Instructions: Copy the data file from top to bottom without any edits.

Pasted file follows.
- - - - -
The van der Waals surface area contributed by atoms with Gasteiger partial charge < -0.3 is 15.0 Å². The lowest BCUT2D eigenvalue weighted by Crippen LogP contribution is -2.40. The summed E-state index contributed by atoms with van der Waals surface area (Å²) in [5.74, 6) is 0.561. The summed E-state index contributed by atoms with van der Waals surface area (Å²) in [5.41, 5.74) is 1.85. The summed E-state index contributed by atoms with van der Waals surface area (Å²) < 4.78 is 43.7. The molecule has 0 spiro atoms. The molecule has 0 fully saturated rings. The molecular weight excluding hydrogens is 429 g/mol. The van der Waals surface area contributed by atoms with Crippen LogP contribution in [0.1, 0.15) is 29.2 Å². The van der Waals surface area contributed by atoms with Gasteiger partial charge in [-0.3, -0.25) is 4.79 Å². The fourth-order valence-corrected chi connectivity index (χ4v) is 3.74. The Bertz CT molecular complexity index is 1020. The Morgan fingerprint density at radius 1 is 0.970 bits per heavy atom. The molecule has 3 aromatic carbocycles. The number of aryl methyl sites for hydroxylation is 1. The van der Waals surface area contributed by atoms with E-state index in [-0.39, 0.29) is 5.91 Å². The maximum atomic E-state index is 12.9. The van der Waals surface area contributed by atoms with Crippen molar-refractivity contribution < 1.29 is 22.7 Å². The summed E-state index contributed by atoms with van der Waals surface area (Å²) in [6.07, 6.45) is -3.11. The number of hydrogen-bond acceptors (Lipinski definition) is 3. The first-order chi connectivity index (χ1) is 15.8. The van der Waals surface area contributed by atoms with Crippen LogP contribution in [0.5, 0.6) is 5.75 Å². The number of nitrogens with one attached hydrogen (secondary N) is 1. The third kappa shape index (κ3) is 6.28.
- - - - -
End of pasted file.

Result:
The van der Waals surface area contributed by atoms with Gasteiger partial charge < -0.3 is 15.0 Å². The lowest BCUT2D eigenvalue weighted by Crippen LogP contribution is -2.40. The summed E-state index contributed by atoms with van der Waals surface area (Å²) in [5.74, 6) is 0.561. The summed E-state index contributed by atoms with van der Waals surface area (Å²) in [5.41, 5.74) is 1.85. The summed E-state index contributed by atoms with van der Waals surface area (Å²) < 4.78 is 43.7. The molecule has 0 spiro atoms. The molecule has 0 fully saturated rings. The molecular weight excluding hydrogens is 429 g/mol. The van der Waals surface area contributed by atoms with Crippen LogP contribution in [0.1, 0.15) is 29.2 Å². The van der Waals surface area contributed by atoms with Gasteiger partial charge in [-0.3, -0.25) is 4.79 Å². The fourth-order valence-corrected chi connectivity index (χ4v) is 3.74. The Bertz CT molecular complexity index is 1020. The Morgan fingerprint density at radius 1 is 0.970 bits per heavy atom. The molecule has 3 aromatic carbocycles. The number of aryl methyl sites for hydroxylation is 1. The van der Waals surface area contributed by atoms with E-state index in [-0.39, 0.29) is 5.91 Å². The maximum atomic E-state index is 12.9. The van der Waals surface area contributed by atoms with Crippen molar-refractivity contribution < 1.29 is 22.7 Å². The summed E-state index contributed by atoms with van der Waals surface area (Å²) in [6.07, 6.45) is -3.11. The number of hydrogen-bond acceptors (Lipinski definition) is 3. The first-order chi connectivity index (χ1) is 15.8. The van der Waals surface area contributed by atoms with Crippen LogP contribution in [0.5, 0.6) is 5.75 Å². The number of nitrogens with one attached hydrogen (secondary N) is 1. The third kappa shape index (κ3) is 6.28.